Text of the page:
Further, defendant has not established that his attorney committed an error. The information requested during the arraignment was not inherently self-inculpatory. Defendant's pedigree information was obtained by County Court for routine administrative purposes and not as part of "a disguised attempt at investigatory interrogation" (People v Rodney, 85 NY2d 289, 294 [1995]). Defendant's privilege against self-incrimination was not implicated and no notice under CPL 710.30 was required (see id. at 293; People v Berkowitz, 50 NY2d 333, 338 n 1 [1980]). The attorney's decision to permit defendant to provide identifying information under these circumstances did not deprive him of meaningful representation.

Next, defendant contends that his conviction was based on legally insufficient evidence and was not supported by the weight of the evidence. As a preliminary matter, his motion for a trial order of dismissal at the close of the People's case adequately alleged "specific deficiencies" in the evidence to preserve his sufficiency argument for review (People v Hilliard, 49 AD3d 910, 912 [2008], lv denied 10 NY3d 959 [2008]; see People v Balram, 47 AD3d 1014, 1015 [2008], lv denied 10 NY3d 859 [2008]; People v Carter, 40 AD3d 1310, 1311 [2007], lv denied 9 NY3d 873 [2007]). Turning to the merits of defendant's argument, viewed in a light favorable to the People, the evidence was legally sufficient to permit a rational factfinder to conclude that the elements of the charged offense were proven beyond a reasonable doubt (see People v Cabey, 85 NY2d 417, 421 [1995]). Two officers and four other eyewitnesses testified that they saw defendant holding metal knuckles or wearing them on his hand, and the certificate of disposition introduced by the People indicated that defendant had previously been convicted of a crime. This evidence was legally sufficient to establish both elements of the crime of criminal possession of a weapon in the third degree.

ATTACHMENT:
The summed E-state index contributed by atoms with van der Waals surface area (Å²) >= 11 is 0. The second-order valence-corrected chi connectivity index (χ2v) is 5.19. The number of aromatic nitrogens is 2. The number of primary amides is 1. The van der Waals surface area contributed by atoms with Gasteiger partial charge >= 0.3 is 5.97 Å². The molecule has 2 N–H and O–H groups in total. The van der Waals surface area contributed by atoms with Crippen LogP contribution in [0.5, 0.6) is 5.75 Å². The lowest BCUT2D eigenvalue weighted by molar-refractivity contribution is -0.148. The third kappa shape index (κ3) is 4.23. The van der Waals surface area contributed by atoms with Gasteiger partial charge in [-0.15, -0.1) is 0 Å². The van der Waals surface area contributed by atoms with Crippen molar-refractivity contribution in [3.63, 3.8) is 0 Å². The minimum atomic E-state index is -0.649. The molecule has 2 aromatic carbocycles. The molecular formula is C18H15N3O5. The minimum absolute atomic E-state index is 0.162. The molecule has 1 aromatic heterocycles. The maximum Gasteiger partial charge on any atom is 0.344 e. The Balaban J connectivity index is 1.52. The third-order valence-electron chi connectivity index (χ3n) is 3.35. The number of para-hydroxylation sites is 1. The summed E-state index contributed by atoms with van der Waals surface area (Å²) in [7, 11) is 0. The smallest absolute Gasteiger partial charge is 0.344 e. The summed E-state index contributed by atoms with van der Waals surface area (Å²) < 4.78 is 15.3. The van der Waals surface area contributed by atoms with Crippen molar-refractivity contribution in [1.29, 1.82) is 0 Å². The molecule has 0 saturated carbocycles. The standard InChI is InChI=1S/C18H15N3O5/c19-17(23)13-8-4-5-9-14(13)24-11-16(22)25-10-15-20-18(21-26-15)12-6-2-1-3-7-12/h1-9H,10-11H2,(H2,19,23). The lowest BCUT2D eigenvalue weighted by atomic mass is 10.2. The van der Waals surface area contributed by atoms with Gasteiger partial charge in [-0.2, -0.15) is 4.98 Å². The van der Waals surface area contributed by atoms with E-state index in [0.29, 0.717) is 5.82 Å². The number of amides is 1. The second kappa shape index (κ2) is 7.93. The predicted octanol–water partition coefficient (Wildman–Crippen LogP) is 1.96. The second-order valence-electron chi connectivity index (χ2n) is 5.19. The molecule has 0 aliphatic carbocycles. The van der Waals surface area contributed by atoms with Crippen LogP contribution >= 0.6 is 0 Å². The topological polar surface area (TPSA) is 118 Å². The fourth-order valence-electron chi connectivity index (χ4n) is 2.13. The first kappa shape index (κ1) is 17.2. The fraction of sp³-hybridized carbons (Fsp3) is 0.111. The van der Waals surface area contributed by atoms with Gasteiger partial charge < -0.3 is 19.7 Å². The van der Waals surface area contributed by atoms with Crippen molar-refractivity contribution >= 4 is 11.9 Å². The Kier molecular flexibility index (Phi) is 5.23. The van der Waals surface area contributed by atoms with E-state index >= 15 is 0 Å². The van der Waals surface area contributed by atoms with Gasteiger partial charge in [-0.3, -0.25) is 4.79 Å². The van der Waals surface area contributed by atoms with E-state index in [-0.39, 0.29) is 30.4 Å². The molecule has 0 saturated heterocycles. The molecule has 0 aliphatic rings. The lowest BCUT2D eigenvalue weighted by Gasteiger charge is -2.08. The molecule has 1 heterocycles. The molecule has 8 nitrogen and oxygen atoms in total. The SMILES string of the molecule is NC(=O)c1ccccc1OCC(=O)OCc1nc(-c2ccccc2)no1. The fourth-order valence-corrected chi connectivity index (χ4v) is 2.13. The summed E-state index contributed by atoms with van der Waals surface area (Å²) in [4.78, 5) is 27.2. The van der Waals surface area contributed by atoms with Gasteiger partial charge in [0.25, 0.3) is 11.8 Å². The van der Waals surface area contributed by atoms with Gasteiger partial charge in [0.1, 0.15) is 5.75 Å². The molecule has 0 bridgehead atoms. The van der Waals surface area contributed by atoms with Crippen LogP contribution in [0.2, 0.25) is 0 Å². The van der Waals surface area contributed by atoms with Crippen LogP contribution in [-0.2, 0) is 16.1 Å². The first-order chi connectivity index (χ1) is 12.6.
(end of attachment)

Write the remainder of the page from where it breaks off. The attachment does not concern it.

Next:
Further, viewing the evidence in a neutral light and according appropriate deference to County Court's assessments of witness credibility and demeanor, the verdict against defendant is not against the weight of the evidence (see People v Myles, 58 AD3d 889, 892 [2009]; People v Barringer, 54 AD3d 442, 443 [2008], lv denied 11 NY3d 830 [2008]). All of the witnesses testified that they saw defendant either holding metal knuckles or using them as he fought with the other man. Although defendant testified that the object found in his possession was a belt buckle, no witness saw it attached to his belt. Although some details in the testimony were inconsistent, County Court was entitled to credit the witness testimony in concluding that defendant possessed metal knuckles (see People v Barringer, 54 AD3d at 892). As to the second element of the offense, in addition to the People's evidence, defendant admitted that he had been previously convicted of a crime. Therefore, his conviction was not against the weight of the evidence (see People v Bleakley, 69 NY2d 490, 495 [1987]).

Mercure, J.P., Rose, Malone Jr. and Stein, JJ., concur.

ORDERED that the judgment is affirmed.